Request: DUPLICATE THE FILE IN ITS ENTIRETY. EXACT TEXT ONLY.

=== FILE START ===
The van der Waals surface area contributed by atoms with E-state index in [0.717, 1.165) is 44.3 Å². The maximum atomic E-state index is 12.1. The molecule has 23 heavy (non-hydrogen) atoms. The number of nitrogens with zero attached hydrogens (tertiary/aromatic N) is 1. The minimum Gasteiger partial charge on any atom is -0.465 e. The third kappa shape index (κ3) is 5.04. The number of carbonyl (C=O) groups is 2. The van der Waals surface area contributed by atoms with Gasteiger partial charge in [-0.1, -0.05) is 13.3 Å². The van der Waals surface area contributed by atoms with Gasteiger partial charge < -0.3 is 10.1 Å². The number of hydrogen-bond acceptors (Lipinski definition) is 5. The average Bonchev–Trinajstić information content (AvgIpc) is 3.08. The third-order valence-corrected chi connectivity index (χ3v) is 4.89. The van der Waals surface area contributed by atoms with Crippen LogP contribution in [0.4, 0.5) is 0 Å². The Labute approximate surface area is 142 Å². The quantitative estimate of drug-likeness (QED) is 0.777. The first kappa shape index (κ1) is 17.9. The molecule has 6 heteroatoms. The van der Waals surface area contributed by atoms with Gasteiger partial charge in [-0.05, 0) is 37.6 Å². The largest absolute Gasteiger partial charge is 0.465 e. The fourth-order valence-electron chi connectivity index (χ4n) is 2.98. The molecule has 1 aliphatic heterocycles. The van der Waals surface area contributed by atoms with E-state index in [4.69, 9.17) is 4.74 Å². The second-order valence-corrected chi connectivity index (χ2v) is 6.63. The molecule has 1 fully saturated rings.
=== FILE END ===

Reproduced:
The van der Waals surface area contributed by atoms with E-state index in [0.717, 1.165) is 44.3 Å². The maximum atomic E-state index is 12.1. The molecule has 23 heavy (non-hydrogen) atoms. The number of nitrogens with zero attached hydrogens (tertiary/aromatic N) is 1. The minimum Gasteiger partial charge on any atom is -0.465 e. The third kappa shape index (κ3) is 5.04. The number of carbonyl (C=O) groups is 2. The van der Waals surface area contributed by atoms with Gasteiger partial charge in [-0.1, -0.05) is 13.3 Å². The van der Waals surface area contributed by atoms with Gasteiger partial charge < -0.3 is 10.1 Å². The number of hydrogen-bond acceptors (Lipinski definition) is 5. The average Bonchev–Trinajstić information content (AvgIpc) is 3.08. The third-order valence-corrected chi connectivity index (χ3v) is 4.89. The van der Waals surface area contributed by atoms with Crippen LogP contribution in [0.4, 0.5) is 0 Å². The Labute approximate surface area is 142 Å². The quantitative estimate of drug-likeness (QED) is 0.777. The first kappa shape index (κ1) is 17.9. The molecule has 6 heteroatoms. The van der Waals surface area contributed by atoms with Gasteiger partial charge in [-0.05, 0) is 37.6 Å². The largest absolute Gasteiger partial charge is 0.465 e. The fourth-order valence-electron chi connectivity index (χ4n) is 2.98. The molecule has 1 aliphatic heterocycles. The van der Waals surface area contributed by atoms with E-state index in [4.69, 9.17) is 4.74 Å². The second-order valence-corrected chi connectivity index (χ2v) is 6.63. The molecule has 1 fully saturated rings.